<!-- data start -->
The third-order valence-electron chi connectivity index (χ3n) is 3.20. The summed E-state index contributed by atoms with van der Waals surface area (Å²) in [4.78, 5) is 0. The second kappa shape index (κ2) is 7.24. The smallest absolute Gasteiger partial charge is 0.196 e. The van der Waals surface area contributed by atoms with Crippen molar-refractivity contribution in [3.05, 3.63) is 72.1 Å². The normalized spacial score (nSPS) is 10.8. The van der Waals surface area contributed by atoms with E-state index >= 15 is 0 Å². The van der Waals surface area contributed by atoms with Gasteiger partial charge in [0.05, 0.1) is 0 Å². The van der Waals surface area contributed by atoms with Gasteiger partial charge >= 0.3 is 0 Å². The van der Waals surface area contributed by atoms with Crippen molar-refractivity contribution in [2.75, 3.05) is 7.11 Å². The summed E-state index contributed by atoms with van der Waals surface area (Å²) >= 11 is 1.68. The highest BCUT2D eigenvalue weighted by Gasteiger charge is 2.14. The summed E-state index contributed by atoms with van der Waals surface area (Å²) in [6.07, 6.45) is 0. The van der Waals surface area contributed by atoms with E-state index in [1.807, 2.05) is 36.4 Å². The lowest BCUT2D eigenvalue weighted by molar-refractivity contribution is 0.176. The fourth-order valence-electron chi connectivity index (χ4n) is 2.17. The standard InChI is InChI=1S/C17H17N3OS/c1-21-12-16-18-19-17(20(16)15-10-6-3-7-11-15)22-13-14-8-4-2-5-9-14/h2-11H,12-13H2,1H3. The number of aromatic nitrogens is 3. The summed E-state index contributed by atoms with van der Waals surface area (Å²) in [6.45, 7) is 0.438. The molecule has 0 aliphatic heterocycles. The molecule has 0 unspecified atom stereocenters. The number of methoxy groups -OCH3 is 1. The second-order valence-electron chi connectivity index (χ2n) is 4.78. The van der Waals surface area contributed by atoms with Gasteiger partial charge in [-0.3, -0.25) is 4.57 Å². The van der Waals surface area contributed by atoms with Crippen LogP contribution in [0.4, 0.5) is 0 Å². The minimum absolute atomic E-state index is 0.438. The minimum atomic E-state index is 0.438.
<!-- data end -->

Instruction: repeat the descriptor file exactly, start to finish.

The third-order valence-electron chi connectivity index (χ3n) is 3.20. The summed E-state index contributed by atoms with van der Waals surface area (Å²) in [4.78, 5) is 0. The second kappa shape index (κ2) is 7.24. The smallest absolute Gasteiger partial charge is 0.196 e. The van der Waals surface area contributed by atoms with Crippen molar-refractivity contribution in [3.05, 3.63) is 72.1 Å². The normalized spacial score (nSPS) is 10.8. The van der Waals surface area contributed by atoms with E-state index >= 15 is 0 Å². The van der Waals surface area contributed by atoms with Gasteiger partial charge in [0.05, 0.1) is 0 Å². The van der Waals surface area contributed by atoms with Gasteiger partial charge >= 0.3 is 0 Å². The van der Waals surface area contributed by atoms with Crippen molar-refractivity contribution in [2.75, 3.05) is 7.11 Å². The summed E-state index contributed by atoms with van der Waals surface area (Å²) >= 11 is 1.68. The highest BCUT2D eigenvalue weighted by Gasteiger charge is 2.14. The summed E-state index contributed by atoms with van der Waals surface area (Å²) in [6.07, 6.45) is 0. The van der Waals surface area contributed by atoms with E-state index in [1.807, 2.05) is 36.4 Å². The lowest BCUT2D eigenvalue weighted by molar-refractivity contribution is 0.176. The fourth-order valence-electron chi connectivity index (χ4n) is 2.17. The standard InChI is InChI=1S/C17H17N3OS/c1-21-12-16-18-19-17(20(16)15-10-6-3-7-11-15)22-13-14-8-4-2-5-9-14/h2-11H,12-13H2,1H3. The number of aromatic nitrogens is 3. The summed E-state index contributed by atoms with van der Waals surface area (Å²) in [6.45, 7) is 0.438. The molecule has 0 aliphatic heterocycles. The molecule has 0 unspecified atom stereocenters. The number of methoxy groups -OCH3 is 1. The second-order valence-electron chi connectivity index (χ2n) is 4.78. The van der Waals surface area contributed by atoms with Gasteiger partial charge in [-0.3, -0.25) is 4.57 Å². The van der Waals surface area contributed by atoms with Crippen LogP contribution in [0.4, 0.5) is 0 Å². The minimum absolute atomic E-state index is 0.438. The minimum atomic E-state index is 0.438.